Compared to national averages (Transit Cooperative Research Program Synthesis 94, 2012) Metro has been achieving a reasonable evasion rate on RapidRide with a lower than average fare inspection rate. Based on a 2014 analysis, at Metro there was an overall fare evasion rate of 2.2% on RapidRide which is a slight decrease in fare evasion (about 1% combined all lines) when comparing RapidRide to its predecessor routes. Our inspection rate was 2.9%. The TCRP synthesis states that of the thirty surveyed agencies with POP, the average evasion rate was 2.7% with an average inspection rate of 11%.
Our annual cost for Fare Enforcement Officers is $1.8 million for labor and expenses, one part of our contract with Securitas, which also provides tunnel and park and ride security and 24-hour-a-day monitoring of many Metro facilities.
What can you tell us about the future of Rapid Ride?.. with the letters going all the way down to Z.. what are the rough plans for the expansion of the service...the timeline and areas to be served?
"RapidRide is envisioned to expand to 26 lines by 2040. The Metro Connects long-range plan outlines the plan, the result of working with jurisdictions, riders and elected officials. In the 2024 timeframe, we are looking at implementing 13 new RapidRide lines; seven in Seattle and six in other areas of King County. The first two new lines to be implemented are the G Line serving the Madison corridor between downtown Seattle and First Hill planned for 2019 and the H Line, between downtown Seattle to Delridge and Burien in 2020. Implementation schedules for the remaining lines are still fairly fluid at this point.
What is the cost of the on board card scanner? The next gen readers are not scheduled for another 3 years.
"All buses have a front door on-board reader so there is no added cost for RapidRide Proof of Payment. It is not possible to add our current readers to multiple bus doors ."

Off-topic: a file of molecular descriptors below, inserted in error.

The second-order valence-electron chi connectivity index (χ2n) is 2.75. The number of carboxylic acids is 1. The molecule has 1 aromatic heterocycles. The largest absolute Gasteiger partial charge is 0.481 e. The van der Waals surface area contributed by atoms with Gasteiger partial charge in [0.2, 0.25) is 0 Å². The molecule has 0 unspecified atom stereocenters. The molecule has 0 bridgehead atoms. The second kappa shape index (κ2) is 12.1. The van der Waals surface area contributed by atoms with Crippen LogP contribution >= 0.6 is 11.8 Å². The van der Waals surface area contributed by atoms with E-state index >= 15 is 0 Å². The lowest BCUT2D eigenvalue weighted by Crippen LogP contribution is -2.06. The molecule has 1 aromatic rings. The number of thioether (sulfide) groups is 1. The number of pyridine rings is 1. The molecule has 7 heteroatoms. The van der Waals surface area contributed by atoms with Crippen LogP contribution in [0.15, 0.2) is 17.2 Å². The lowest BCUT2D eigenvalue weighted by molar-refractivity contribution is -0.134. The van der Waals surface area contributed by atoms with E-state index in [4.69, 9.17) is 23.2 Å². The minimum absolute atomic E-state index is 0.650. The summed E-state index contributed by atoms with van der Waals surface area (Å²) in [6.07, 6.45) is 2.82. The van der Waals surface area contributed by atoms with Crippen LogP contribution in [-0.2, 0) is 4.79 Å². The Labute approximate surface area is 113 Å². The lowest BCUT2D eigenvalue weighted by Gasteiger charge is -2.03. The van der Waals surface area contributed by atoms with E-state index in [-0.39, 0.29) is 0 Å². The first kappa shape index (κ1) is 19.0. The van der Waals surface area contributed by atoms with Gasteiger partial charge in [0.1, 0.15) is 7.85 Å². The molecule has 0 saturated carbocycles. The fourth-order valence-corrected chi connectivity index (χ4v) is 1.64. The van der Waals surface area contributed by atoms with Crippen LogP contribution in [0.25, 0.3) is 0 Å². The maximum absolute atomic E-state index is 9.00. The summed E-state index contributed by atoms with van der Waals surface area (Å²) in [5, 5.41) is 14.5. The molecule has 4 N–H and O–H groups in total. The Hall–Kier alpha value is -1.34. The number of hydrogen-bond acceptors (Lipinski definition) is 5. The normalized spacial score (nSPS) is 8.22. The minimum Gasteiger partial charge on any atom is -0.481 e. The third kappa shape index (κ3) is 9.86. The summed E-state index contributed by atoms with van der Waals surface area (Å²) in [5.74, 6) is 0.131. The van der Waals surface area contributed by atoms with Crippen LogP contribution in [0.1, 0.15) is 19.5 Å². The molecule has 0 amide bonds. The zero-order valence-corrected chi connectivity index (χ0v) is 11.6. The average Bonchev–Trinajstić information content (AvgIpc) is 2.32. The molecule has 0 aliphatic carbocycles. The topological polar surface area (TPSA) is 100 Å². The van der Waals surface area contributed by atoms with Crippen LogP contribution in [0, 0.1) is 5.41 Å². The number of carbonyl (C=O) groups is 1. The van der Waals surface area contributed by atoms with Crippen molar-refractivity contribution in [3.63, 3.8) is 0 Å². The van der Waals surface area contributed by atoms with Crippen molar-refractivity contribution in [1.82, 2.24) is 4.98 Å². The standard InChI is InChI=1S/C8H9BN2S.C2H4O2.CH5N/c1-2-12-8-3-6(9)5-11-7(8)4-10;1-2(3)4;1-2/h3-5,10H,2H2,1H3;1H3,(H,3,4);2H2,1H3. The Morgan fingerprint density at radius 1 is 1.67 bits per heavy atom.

Looking at Minneapolis, New York, Los Angeles and elsewhere.. the presence of Fare Enforcement officers cuts down on fare cheating.. but it also at least in New York leads to the discovery of other crimes such as carrying a weapon.How many times has Fare Enforcement called Seattle Police regarding a rider or other crime on board or near a transit station?
"KCM does not have any statistics that would specifically tell us how many times SPD was contacted to assist the FEOs. We do collect statistics on the number of times our FEOs request police assistance through the KCSO Dispatch Center. In 2016, this number was 269 times. The majority of these calls were to assist in identifying someone who failed to provide valid proof of payment. A small percentage of these calls were to report the type of situations described in the question above. Please note that all FEO calls for police assistance are placed with the KCSO Dispatch Center via radio. If KCSO dispatch does not have anyone available to respond to the Fare Enforcement Officers, they contact the local jurisdiction for assistance."
What is the value assessment of a program like this?